There’s no good season for a child to die. That thought kept running through my head yesterday whenever I went outside with Roo or saw the bright blue sky through my office window. And here’s our little magnolia tree beginning to bloom without Ana, just like I feared.
Ana died during the ugliest part of winter. Ana, who loved sunshine, beaches, and warmth–who was so cold during the last few months of her life (like an old woman, shivering, even with 4 blankets piled on top of her)–never got to feel another 80 degree day.
It seems counter intuitive, but these overly warm spring days are making everything worse. This morning’s grey sky is much easier to bear.
Emily commented on this the other day while we were in the car. She said something like, “I’m not happy about the nice weather.” I’m convinced she can read my mind or she’s just a very old soul because I knew exactly what she meant.
“Is it because Ana’s not here to see it?”
I’d already been thinking about how hard it would be to see the snow melt and spring return. The girls’ birthdays are in spring. My birthday is in spring. This change of season, so abrupt and familiar, serves as a particularly large and cruel reminder that life keeps pushing forward without Ana.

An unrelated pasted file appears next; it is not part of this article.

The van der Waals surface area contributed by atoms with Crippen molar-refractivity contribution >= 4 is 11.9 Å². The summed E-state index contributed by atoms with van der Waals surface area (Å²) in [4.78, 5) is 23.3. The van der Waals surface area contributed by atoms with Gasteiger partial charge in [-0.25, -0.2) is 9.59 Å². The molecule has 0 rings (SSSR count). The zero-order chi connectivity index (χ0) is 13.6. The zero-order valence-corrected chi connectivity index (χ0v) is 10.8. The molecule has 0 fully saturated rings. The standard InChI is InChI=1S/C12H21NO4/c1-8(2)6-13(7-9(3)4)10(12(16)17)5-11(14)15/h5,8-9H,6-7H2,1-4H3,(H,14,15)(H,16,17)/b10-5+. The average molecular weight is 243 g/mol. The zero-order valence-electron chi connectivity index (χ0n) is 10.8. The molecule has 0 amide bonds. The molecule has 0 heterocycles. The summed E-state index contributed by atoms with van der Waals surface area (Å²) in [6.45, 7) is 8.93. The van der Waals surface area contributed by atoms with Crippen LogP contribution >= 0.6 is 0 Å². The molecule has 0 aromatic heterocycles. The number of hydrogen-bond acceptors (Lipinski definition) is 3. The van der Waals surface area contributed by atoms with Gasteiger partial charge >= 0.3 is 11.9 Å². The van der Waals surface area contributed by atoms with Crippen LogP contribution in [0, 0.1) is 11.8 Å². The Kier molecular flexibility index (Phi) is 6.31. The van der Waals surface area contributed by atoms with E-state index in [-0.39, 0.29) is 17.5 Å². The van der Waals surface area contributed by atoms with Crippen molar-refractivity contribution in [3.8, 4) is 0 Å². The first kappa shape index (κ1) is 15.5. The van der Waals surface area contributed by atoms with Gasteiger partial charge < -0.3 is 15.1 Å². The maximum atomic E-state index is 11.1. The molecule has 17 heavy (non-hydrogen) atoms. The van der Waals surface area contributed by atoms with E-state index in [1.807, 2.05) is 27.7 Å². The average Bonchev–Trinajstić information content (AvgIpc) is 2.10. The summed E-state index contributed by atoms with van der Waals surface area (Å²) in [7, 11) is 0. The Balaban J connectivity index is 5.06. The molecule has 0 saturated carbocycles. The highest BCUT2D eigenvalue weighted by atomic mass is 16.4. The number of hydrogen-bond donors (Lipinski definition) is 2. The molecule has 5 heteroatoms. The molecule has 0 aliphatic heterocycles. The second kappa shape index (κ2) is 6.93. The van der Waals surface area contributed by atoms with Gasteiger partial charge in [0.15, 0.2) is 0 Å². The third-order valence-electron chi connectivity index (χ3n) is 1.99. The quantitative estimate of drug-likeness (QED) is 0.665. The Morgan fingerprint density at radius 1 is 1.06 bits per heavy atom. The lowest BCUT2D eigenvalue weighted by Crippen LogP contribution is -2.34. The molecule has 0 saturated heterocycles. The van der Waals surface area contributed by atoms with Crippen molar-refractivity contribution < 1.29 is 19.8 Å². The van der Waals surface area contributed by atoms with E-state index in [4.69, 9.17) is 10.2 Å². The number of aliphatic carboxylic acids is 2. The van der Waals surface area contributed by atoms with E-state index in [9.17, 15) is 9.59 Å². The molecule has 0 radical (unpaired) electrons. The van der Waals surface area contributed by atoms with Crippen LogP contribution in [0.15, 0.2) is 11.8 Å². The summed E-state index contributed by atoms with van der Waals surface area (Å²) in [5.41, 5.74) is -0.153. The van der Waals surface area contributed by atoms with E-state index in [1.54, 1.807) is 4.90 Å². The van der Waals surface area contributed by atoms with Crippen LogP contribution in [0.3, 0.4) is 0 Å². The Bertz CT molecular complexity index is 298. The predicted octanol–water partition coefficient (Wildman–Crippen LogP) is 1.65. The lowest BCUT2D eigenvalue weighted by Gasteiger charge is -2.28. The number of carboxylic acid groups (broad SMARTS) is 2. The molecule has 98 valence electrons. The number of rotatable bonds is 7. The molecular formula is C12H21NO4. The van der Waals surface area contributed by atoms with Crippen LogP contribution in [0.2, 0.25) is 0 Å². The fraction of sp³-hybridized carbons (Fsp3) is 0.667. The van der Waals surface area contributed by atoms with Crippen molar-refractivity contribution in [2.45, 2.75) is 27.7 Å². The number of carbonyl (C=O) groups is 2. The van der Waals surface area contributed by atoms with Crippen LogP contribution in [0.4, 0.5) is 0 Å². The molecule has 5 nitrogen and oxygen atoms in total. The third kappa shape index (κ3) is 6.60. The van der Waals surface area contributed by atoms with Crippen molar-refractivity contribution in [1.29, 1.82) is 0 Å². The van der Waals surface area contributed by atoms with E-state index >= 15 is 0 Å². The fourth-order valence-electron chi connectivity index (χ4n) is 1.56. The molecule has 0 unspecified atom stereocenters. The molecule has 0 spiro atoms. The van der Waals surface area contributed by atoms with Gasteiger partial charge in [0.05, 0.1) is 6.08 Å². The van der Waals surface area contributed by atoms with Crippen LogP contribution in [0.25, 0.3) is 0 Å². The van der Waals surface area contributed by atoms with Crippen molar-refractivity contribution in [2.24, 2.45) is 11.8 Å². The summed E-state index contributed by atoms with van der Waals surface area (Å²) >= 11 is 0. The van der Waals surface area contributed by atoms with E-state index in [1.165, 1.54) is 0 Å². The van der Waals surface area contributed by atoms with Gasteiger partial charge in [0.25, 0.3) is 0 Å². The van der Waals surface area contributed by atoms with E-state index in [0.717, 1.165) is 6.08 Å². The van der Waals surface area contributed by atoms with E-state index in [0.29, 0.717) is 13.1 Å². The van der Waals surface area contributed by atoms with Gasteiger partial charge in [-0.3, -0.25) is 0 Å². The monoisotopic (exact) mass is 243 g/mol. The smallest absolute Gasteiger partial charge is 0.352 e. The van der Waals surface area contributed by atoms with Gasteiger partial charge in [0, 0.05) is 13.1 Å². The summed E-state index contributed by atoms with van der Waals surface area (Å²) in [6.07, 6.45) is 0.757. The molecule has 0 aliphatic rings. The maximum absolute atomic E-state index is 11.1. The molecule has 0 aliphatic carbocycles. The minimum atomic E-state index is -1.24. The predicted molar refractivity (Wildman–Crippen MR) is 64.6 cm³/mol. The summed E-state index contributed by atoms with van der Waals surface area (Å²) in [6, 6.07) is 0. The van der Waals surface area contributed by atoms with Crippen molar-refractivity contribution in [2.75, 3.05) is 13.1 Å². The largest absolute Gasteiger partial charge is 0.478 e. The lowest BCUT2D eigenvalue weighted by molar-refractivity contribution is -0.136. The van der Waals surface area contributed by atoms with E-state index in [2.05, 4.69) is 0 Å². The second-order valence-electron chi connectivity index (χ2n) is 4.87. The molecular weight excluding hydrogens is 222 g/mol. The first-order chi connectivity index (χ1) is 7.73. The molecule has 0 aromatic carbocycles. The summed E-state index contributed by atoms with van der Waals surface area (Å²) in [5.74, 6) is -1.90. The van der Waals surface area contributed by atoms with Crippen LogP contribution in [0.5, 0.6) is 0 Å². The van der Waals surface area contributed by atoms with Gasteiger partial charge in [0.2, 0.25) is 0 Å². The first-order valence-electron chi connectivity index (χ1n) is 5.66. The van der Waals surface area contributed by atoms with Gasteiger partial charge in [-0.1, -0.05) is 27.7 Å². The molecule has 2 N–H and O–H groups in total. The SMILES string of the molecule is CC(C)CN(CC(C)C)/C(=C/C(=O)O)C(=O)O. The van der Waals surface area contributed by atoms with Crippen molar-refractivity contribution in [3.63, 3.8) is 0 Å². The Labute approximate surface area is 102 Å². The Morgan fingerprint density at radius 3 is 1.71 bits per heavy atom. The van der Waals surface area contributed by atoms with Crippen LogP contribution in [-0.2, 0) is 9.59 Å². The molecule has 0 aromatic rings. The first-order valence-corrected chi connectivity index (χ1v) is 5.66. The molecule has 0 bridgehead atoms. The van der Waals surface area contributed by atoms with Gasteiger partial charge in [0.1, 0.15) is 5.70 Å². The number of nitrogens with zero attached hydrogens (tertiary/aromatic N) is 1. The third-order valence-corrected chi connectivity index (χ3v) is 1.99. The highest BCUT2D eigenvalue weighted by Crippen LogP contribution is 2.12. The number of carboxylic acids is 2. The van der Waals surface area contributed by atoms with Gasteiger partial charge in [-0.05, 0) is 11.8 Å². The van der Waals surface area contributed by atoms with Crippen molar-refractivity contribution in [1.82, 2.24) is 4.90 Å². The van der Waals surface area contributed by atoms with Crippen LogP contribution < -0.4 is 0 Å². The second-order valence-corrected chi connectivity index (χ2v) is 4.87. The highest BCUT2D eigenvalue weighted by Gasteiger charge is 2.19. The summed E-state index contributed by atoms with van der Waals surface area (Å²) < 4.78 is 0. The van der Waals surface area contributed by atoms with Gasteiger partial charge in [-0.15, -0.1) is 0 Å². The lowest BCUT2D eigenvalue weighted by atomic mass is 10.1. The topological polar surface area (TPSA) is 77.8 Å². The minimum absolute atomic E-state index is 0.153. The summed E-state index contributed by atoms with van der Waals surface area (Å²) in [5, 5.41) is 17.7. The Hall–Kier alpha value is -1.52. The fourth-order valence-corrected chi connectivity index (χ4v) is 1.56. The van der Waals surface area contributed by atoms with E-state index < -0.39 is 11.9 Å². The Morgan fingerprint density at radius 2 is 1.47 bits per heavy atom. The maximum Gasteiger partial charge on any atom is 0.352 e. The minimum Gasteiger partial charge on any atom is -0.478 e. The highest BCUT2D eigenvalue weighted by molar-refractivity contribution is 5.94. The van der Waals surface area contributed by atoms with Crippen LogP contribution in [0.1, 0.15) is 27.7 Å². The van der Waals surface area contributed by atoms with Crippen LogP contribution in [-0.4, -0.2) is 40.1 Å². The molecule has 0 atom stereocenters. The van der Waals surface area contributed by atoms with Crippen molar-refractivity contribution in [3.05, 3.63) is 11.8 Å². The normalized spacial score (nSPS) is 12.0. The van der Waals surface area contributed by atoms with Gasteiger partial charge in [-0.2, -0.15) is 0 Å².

I shared a thought with Emily in that moment that gives me some small comfort. If Ana had died in spring or summer or at the height of winter–when the holidays tumble down around us and we’re filled with the happy anticipation of the first snow, cups of hot chocolate, and winter break–it would’ve been just as bad. She wouldn’t have been able to enjoy any of it. Plus, winter gave Ana a gift in the week before she died. She could barely eat. Her only comfort was drinking water, chewing on damp washcloths, and eating snow.
We got 24 inches of snow that week after a winter of nearly nothing; twenty-four inches of fluffy, fresh snow for me to scoop up and bring to her in a mugs and bowls and paper cups. There was more than enough to provide relief to her endless thirst.
I think Emily accepted this response. At least, she didn’t get angry at me as she sometimes does when I say the wrong thing.
When the sun comes out again, I’m going to try to imagine Ana enjoying it right along with me from a place where she’s happy, and finally at peace. It’s easy to write those words, but the reality is that yesterday I cried a lot–every time I noticed a new spring flower. Hopefully today will be a better day.